Grand Noir de la Calmette (or simply Grand noir) is a red teinturier grape variety that is a crossing of Petit Bouschet and Aramon noir created in 1855 by French grape breeder Henri Bouschet at his vineyard in Mauguio in the Hérault department.[1] The grape was named after the breeding station Domaine de la Calmette. As a teinturier, Grand noir is often used to add color to wines that it is blended into but is paler than other choices such as Alicante Bouschet. The vine tends to bud late and has a high productivity but with some susceptibility to the viticultural hazard of powdery mildew.[2]

While Grand Noir de la Calmette originated in France and was once widely grown in the Cognac and Languedoc wine regions, today it is rarely planted in that country. Instead, the variety is predominately found in the Spanish wine regions of Galicia in northwest Spain and in the southern Portuguese wine regions of Alentejo.[1]

Grand Noir de la Calmette is often compared with its sibling grape, Alicante Bouschet, and the wines that both varieties produce tend to be very similar though Master of Wine Jancis Robinson notes that those made from Grand Noir de la Calmette tend to have more noticeable "peppery" spice.[1]


Grand Noir de la Calmette was created in 1855 by French grape breeder Henri Bouschet at his Domaine de la Calmette vineyard near Montpellier. The grape is a crossing of the Vitis vinifera species Aramon noir and Petit Bouschet (the later a crossing of Aramon and Teinturier du Cher created by Henri's father Louis Bouschet). That same year Bouschet use Petit Bouschet in another crossing with Graciano to create Morrastel Bouschet. At same point Morrastel Bouschet was introduced to the California as Grand Noir de la Calmette where it made its way to the grape collection at the UC Davis Department of Viticulture and Enology. The grapevines were misidentified until only recently when ampelographers discovered the error.[1]

True Grand Noir de la Calmette does exist in California with one vineyard in Windsor, California located in the Russian River Valley AVA of Sonoma County having old vines that date back to the early 1900s.[1]

Viticulture and winemaking

An example of the difference between a red fleshed teinturier grape (Agria left) and a red wine grape variety with its skin peeled off to show that its flesh and juice is naturally white (Grenache right). The vast majority of red wine grapes are like the Grenache on the right with the red color of wine coming from skin contact during winemaking.

Grand Noir de la Calmette is a high yielding grape variety that needs to be kept in check by winter pruning or green harvesting. It can be limited by plantings in vineyard soils of low fertility, however, vines planted in those types of soils do run the risk of shriveling. Among the viticultural hazards that Grand Noir de la Calmette is most susceptible to is powdery mildew.[1]

While most wine grape varieties, even those such as Cabernet Sauvignon and Grenache used to make red wine, have "white flesh" that yield white or greyish colored juice, Grand Noir de la Calmette is a teinturier grape that has red color flesh that yields red colored juice without needing any skin contact to leach color into the wine. However, the juice of Grand Noir de la Calmette is very pale (especially compared to other Bouschet varieties such as Alicante Bouschet) so the wine often does see some maceration time.[1]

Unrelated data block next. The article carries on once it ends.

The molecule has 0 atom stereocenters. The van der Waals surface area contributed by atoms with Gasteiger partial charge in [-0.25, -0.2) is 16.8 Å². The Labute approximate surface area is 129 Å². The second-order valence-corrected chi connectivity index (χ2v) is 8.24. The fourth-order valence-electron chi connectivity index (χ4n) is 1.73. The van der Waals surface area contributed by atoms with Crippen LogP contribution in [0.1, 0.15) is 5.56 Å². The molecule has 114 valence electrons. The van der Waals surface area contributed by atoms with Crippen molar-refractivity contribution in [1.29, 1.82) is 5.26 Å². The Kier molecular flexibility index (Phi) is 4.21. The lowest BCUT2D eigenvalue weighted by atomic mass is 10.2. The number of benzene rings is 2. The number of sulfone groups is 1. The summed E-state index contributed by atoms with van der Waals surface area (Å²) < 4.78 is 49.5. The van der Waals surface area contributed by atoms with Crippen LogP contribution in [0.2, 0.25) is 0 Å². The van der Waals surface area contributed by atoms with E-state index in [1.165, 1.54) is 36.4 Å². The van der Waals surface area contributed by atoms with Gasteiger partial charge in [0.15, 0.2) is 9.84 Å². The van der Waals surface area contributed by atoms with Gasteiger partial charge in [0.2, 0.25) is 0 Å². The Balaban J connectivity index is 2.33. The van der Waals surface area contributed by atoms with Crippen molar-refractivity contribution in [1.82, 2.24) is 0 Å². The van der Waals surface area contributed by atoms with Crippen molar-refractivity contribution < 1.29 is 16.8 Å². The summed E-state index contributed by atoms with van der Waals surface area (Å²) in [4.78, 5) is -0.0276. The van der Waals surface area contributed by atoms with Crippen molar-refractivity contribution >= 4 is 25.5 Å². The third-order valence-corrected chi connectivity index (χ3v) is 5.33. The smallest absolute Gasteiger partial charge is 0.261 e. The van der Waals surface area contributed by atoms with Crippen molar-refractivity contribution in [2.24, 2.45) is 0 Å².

Wine regions

Grand Noir de la Calmette is planted throughout Galicia but is most often found in the Ribeira Sacra and Valdeorras DOs.

While Grand Noir de la Calmette originated in France, and was once widely planted in the Cognac and Languedoc wine region, today it is rarely planted in the country with less than 1 hectare (2.5 acres) in cultivation in 2008. The grape is much more prominent on the Iberian peninsula with 885 hectares (2,190 acres) in Spain and 347 hectares (860 acres) in Portugal.[1]

In Spain, Grand Noir de la Calmette is a permitted variety in the Denominación de Origen (DO) wines of Ribeira Sacra and Valdeorras. Here the grape seems to handle the humid climate of Galicia and is often used to add color to the wines. In Portugal, Grand Noir de la Calmette is found mostly in the Portalegre wine region of Alentejo where it is blended with Alicante Bouschet, Tempranillo and Trincadeira.[1]

Outside of Europe, some plantings of the grape can be found in California where 100+ year old vines still exist in the Sonoma wine region of the Russian River Valley.[1]


Over the years, Grand noir has been known under a variety of synonyms including: Galliko, Gkiobrek Kara, Gkranoba, Grand Bouschet (in Alentejo region of Portugal), Gran Negro (in the Valdeorras DO of Spain), Gran Noar, Gran Nuar de Lya Kalmett, Grand Chernyi, Granoir, Granua, Gros noir (in the Pyrénées-Atlantiques department of France), Gros Producteur, Kalmettei Fekete, Kalmettei Nagy Fekete, Pe de Perdiz, Pe de Pombo, Sousao do Oeste, Sumo tinto (in Portugal), Tinta, Tinta Fina, Tinta Francesa and Tinturao.[3][1]


  1. ^ a b c d e f g h i j k J. Robinson, J. Harding and J. Vouillamoz Wine Grapes - A complete guide to 1,368 vine varieties, including their origins and flavours pgs 428 & 664 Allen Lane 2012 ISBN 978-1-846-14446-2
  2. ^ J. Robinson Vines, Grapes & Wines pg 207 Mitchell Beazley 1986 ISBN 1-85732-999-6
  3. ^ Vitis International Variety Catalogue (VIVC) Grand noir Archived 2014-03-02 at the Wayback Machine. Accessed: May 26th, 2013